Conditions & treatments

Another good reason to give up smoking

New research has shown smokers are at much greater risk than non-smokers of suffering from a form of irregular heart rhythm known as atrial fibrillation, a condition that causes one third of strokes in Australia.

The international study, which includes data from Australia, has found that for every 10 cigarettes smoked a day, the risk of atrial fibrillation rises by 14 per cent.

Chronic wound cases expected to soar

Australians over the age of 65 are being urged to seek health care advice about chronic wounds during Wound Awareness Week (15-21 July 2018).

Chronic wounds were alarmingly common and cost Australia’s health system an estimated $3 billion each year, Wounds Australia’s Anne Buck said.

Wounds were defined as cuts or breaks in the skin that didn’t show signs of healing within 30 days or kept recurring. The number of sufferers was expected to soar due to Australia’s ageing population because people aged 65 and over were most at risk.

Call for hospitals to test for diabetes

Hospital emergency departments and GP clinics should conduct more routine screening to diagnose the 500,000 Australians unaware they have a potentially deadly disease, according to Diabetes Australia.

People could have type 2 diabetes for up to seven years before diagnosis and in that time many people would begin to develop debilitating complications, Diabetes Australia’s Professor Greg Johnson said.

These included heart attacks and strokes, eye damage and blindness, foot ulcers and limb amputation, and kidney damage.

Sleep disorder linked to dementia brain changes

Obstructive sleep apnoea has been linked to structural brain changes seen in the early stages of dementia, new Australian research has revealed.

The study’s authors, from the University of Sydney, said the research provided evidence that screening older people for obstructive sleep apnoea (OSA) and providing treatment where needed may help prevent dementia.

OSA is a condition in which the walls of the throat relax and narrow during sleep, which stops breathing and is known to reduce blood oxygen levels.

Don't struggle with reading the fine print

If you’ve struggled to read fine print or mistakenly worn clothes inside out or back to front, you may be one of the 70 per cent of Australian adults who need to have their eyes checked.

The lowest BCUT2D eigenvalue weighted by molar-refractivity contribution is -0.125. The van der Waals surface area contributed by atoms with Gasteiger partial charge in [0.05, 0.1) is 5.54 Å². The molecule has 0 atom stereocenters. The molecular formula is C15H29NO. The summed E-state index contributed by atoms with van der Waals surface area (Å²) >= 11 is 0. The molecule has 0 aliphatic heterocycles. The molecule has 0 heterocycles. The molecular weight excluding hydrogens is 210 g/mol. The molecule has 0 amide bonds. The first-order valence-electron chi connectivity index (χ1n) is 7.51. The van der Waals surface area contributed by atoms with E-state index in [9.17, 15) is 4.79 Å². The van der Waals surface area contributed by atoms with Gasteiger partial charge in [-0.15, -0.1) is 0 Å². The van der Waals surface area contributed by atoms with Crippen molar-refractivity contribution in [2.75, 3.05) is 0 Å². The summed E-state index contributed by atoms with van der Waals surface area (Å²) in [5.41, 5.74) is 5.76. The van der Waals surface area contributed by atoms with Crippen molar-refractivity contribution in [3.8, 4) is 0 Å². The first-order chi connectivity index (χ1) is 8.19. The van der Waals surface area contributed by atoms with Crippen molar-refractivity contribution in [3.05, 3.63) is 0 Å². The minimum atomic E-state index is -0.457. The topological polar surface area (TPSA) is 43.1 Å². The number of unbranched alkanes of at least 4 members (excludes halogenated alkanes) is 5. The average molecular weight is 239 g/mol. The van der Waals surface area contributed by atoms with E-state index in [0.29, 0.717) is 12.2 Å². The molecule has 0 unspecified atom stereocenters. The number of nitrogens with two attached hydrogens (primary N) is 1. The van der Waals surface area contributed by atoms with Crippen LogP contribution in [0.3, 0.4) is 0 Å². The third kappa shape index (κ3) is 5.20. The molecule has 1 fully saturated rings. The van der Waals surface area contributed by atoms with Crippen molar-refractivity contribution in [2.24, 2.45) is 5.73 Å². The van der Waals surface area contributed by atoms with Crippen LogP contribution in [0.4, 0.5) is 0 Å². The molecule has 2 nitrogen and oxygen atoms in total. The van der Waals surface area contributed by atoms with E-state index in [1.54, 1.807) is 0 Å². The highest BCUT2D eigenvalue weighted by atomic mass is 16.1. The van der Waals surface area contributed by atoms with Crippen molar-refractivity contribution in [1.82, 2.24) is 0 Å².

New research from Galaxy has shown difficulty reading fine print is the most common problem with 51 per cent, followed by being unable to see the TV menu clearly (22 per cent) and having difficulty seeing while driving (21 per cent). However, one in four (24 per cent) are worried about the possibility of needing to wear glasses or contact lenses.

Debilitating disease recognised with a national day

Australian researchers have joined forces to raise awareness of a disease putting older people at risk of crippling injuries.

The Australian and New Zealand Society for Sarcopenia and Frailty Research (ANZSSFR) designated Wednesday, 4 July as Sarcopenia Australia Day.

Sarcopenia is a combination of low muscle mass and weakness in older adults, causing functional problems and putting them at high risk of falls, fractures, disability, hospitalisation and even death.

The Veronicas raise their voices as Dementia Australia ambassadors

Music artists Jessica and Lisa Origliasso of singing duo The Veronicas were named Dementia Australia’s newest Ambassadors at an event at Parliament House in Canberra today.

Dementia Australia’s Maree McCabe said using Jessica and Lisa’s personal experience would help raise awareness and advocate for the more than 425,000 Australians living with dementia, their families and carers.

“The lack of understanding about dementia in the community impacts on the quality of life and healthcare outcomes for people living with dementia, their families and carers,” Ms McCabe said.

Probiotics may halve bone loss, study finds

A new study has shown probiotics can halve bone loss from osteoporosis in older women.

Osteoporosis is characterised by porous and weak bones, which can cause them to break even when subjected to low loads, such as a fall from standing height. Most women over 80 years of age have the disease.

But researchers at the University of Gothenburg in Sweden believe it is possible to cut age-related bone loss in elderly women in half if they receive health-promoting bacteria, known as probiotics.

'Toilet humour' helps beat incontinence stigma

The Continence Foundation of Australia is using ‘toilet humour’ to help people overcome the social stigma surrounding the issue of incontinence.

The foundation has appointed comedian and actor Bev Killick ambassador for the government-funded Laugh without Leaking campaign as part of World Continence Week (18 to 24 June 2018).

Ms Killick, who says she has lived with incontinence all her life, wants people to start talking about their bladder, bowel and pelvic floor problems.

What's that? Men's hobbies could be sending them deaf

Popular hobbies such as going to the footy, car races, live music gigs and DIY jobs around the home may be sending Aussie men deaf - but they’re just not listening to the warning signs.

As part of Men’s Health Week (June 11-17), Australian Hearing is urging men to have their hearing checked.

“Almost twice as many men as women suffer hearing loss – and excessive noise is a leading cause,” said Dr Brent Edwards, director of the National Acoustic Laboratories, the research division of Australian Hearing.

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